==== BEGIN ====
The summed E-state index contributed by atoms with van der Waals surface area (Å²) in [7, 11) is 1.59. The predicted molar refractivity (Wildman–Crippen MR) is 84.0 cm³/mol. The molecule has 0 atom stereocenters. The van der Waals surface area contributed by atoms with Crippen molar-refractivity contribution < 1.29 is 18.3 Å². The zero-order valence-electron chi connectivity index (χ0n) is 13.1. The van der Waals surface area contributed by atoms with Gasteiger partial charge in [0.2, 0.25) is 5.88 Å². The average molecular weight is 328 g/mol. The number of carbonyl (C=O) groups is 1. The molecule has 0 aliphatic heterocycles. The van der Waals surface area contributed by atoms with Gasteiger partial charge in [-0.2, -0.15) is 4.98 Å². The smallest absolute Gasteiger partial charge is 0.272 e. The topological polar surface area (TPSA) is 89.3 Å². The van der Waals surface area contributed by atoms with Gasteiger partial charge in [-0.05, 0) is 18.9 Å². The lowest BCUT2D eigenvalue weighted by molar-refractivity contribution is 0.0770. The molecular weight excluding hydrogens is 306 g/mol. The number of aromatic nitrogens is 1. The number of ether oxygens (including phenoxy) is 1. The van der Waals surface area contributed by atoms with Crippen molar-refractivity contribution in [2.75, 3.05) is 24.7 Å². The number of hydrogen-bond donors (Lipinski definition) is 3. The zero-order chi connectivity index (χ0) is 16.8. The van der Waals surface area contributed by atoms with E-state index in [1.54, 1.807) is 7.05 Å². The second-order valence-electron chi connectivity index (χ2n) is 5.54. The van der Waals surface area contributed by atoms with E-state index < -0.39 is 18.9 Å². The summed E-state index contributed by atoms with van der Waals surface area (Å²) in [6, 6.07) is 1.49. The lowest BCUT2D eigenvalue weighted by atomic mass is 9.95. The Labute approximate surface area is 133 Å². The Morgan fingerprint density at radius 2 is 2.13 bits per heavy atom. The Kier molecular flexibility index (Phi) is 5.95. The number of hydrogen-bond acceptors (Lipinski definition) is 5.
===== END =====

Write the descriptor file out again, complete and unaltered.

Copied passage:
The summed E-state index contributed by atoms with van der Waals surface area (Å²) in [7, 11) is 1.59. The predicted molar refractivity (Wildman–Crippen MR) is 84.0 cm³/mol. The molecule has 0 atom stereocenters. The van der Waals surface area contributed by atoms with Crippen molar-refractivity contribution < 1.29 is 18.3 Å². The zero-order valence-electron chi connectivity index (χ0n) is 13.1. The van der Waals surface area contributed by atoms with Gasteiger partial charge in [0.2, 0.25) is 5.88 Å². The average molecular weight is 328 g/mol. The number of carbonyl (C=O) groups is 1. The molecule has 0 aliphatic heterocycles. The van der Waals surface area contributed by atoms with Gasteiger partial charge in [-0.2, -0.15) is 4.98 Å². The smallest absolute Gasteiger partial charge is 0.272 e. The topological polar surface area (TPSA) is 89.3 Å². The van der Waals surface area contributed by atoms with Gasteiger partial charge in [-0.05, 0) is 18.9 Å². The lowest BCUT2D eigenvalue weighted by molar-refractivity contribution is 0.0770. The molecular weight excluding hydrogens is 306 g/mol. The number of aromatic nitrogens is 1. The number of ether oxygens (including phenoxy) is 1. The van der Waals surface area contributed by atoms with Crippen molar-refractivity contribution in [2.75, 3.05) is 24.7 Å². The number of hydrogen-bond donors (Lipinski definition) is 3. The zero-order chi connectivity index (χ0) is 16.8. The van der Waals surface area contributed by atoms with E-state index in [1.54, 1.807) is 7.05 Å². The second-order valence-electron chi connectivity index (χ2n) is 5.54. The van der Waals surface area contributed by atoms with E-state index < -0.39 is 18.9 Å². The summed E-state index contributed by atoms with van der Waals surface area (Å²) in [6, 6.07) is 1.49. The lowest BCUT2D eigenvalue weighted by atomic mass is 9.95. The Labute approximate surface area is 133 Å². The Morgan fingerprint density at radius 2 is 2.13 bits per heavy atom. The Kier molecular flexibility index (Phi) is 5.95. The number of hydrogen-bond acceptors (Lipinski definition) is 5.